Why Zombies Have Great Teeth – Fluoride
One just has to be able to accept certain scientific liberties to be a fan of AMC’s “The Walking Dead.” But, it is well worth suspension of disbelief, since it’s easily the most entertaining hour on television.
But, sometimes the liberties are especially tough to swallow. For example, I have always wondered why the uninfected characters who routinely covered with zombie blood and guts, which routinely run down into their mouths, *and* into open wounds, never catch the virus that started the apocalypse. One character actually stuck his hand in the mouth of one of the things that was trying to bite him and ripped its head off. *That* was OK, yet, had he had been bitten on a cuticle during this attempt, he would have turned into one of them. It’s a bit of a stretch.
Then, there is there matter of blood flow. One of the show’s all time favorite characters, Hershel, was bitten on the leg a couple of seasons ago, yet survived because the group amputated his leg. The amputation took about five minutes, however, it takes just one minute for blood to circulate throughout your entire body. So, does someone wanna tell me how he didn’t get infected? Either way, Hershel’s luck ran out later:
But, perhaps, the most implausible thing about the series is the teeth. These things have incredible teeth:
- With one bite, any zombie (a.k.a. Walker) can tear off about 30 percent of a body. Bet you can’t do that.
- They all have full sets of teeth.
- The teeth are so straight that they one could easily mistake a gathering of the Walkers with a black-tie East Hampton Memorial Day party. With a slight difference in table manners (although, I won’t say in which direction).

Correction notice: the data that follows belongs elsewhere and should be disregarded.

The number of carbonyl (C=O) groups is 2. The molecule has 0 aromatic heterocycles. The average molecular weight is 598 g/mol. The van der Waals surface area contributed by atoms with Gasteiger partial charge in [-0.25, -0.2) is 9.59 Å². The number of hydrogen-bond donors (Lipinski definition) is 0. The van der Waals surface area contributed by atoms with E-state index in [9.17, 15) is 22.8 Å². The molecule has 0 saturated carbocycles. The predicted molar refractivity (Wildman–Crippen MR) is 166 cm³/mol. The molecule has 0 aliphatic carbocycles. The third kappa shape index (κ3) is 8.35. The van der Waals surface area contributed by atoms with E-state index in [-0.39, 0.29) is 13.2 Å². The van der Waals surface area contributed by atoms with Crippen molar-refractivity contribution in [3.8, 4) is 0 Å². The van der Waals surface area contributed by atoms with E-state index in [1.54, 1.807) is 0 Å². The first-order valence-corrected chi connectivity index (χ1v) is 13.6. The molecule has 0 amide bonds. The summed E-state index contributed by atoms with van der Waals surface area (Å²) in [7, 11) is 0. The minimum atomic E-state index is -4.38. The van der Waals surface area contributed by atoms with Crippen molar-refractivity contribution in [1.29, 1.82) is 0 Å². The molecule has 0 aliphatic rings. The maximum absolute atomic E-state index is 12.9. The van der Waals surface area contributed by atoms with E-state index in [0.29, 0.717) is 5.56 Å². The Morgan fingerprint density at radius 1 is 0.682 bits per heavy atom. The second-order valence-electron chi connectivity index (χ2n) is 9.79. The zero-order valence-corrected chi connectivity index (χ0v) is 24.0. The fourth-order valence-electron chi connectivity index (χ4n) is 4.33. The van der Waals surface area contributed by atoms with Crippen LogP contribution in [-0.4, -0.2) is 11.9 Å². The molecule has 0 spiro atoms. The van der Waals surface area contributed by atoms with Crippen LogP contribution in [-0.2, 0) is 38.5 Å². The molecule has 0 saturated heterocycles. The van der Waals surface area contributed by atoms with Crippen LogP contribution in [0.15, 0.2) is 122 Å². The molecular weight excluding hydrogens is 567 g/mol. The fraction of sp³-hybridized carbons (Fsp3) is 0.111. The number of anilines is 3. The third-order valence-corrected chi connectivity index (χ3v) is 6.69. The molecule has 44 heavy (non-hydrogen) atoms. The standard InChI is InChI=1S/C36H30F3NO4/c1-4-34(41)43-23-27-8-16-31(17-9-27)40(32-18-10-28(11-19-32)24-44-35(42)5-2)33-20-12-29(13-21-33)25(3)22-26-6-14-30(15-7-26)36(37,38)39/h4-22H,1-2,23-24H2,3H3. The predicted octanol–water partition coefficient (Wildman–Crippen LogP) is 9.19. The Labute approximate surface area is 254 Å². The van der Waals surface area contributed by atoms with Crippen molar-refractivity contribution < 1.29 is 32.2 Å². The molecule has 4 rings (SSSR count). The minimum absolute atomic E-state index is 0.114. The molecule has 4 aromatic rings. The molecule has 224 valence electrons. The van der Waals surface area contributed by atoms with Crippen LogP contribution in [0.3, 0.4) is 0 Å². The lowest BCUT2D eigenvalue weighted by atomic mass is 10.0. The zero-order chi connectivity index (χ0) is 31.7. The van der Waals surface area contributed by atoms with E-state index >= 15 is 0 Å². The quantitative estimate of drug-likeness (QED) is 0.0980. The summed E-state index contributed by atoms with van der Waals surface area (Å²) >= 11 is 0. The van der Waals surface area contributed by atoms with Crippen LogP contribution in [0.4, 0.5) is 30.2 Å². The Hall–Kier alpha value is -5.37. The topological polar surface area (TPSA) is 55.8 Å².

How can we explain the teeth? It can’t simply be high calcium intake. The following experiment demonstrates this:
Anyone who has watched the show knows that if you hit a Walker in the head with *anything*— a hammer, knife, or Q-Tip—that the skull will collapse like a soufflé.
If calcium intake was responsible for the strength of teeth, then the skull would be expected to be strong as well. Obviously, this is false.
So what gives? I can find no alternative explanation to superb dental care.
Can it be fluoride in the water?
Unlikely, since according to Joe Mercola’s always-reliable site, fluoride is so dangerous that it alone could have been responsible for the Apocalypse, rather than a pathogen: “Another key factor ignored by the HHS is that fluoride is an endocrine disruptor—a finding reported for the first time in the NRC’s 2006 report. Endocrine disruptors have the potential to disrupt the biology of both humans and animals.”
Nope—the Walkers must simply take *very* good care of their teeth. Who knew how important flossing could be?
Fortunately, Mercola has a product for everything: (Only $34.99 with FREE SHIPPING!)
Did the combination of fluoride in the water plus Mercola’s overpriced string cause the end of the world in “The Walking Dead”? Certainly thought provoking.
This is potentially very good news for Mercola. You better believe that once the zombie apocalypse hits, news about his flesh-chomping aid will go viral (boo). But, this is not such good news for Dr. Oz. His calcium supplements will NOT keep skulls from being crushed by a Mallomar.
Nonetheless, we wish him and you a happy Mallo-Ween.
John: The skulls of the Walking Dead crush easily for the same reason that vampires on ‘Buffy, The Vampire Slayer’ the vamps ‘dusted’ after being killed.
It makes it more dramatic as well as making it easier for the writers; imagine if a high school girl had to find a way to transport and dispose of five or six staked vamps every night and the exciting scenes of fighting off hordes of the Dead and escaping wouldn’t work if the hero (once his gun is empty) had to haul out a chisel and hammer and after knocking his target to the ground (one at a time) have to sit on it and crack the skull.
Scenes of lines of The Dead patiently waiting for their turn to be destroyed on camera wouldn’t have the same ‘bite’.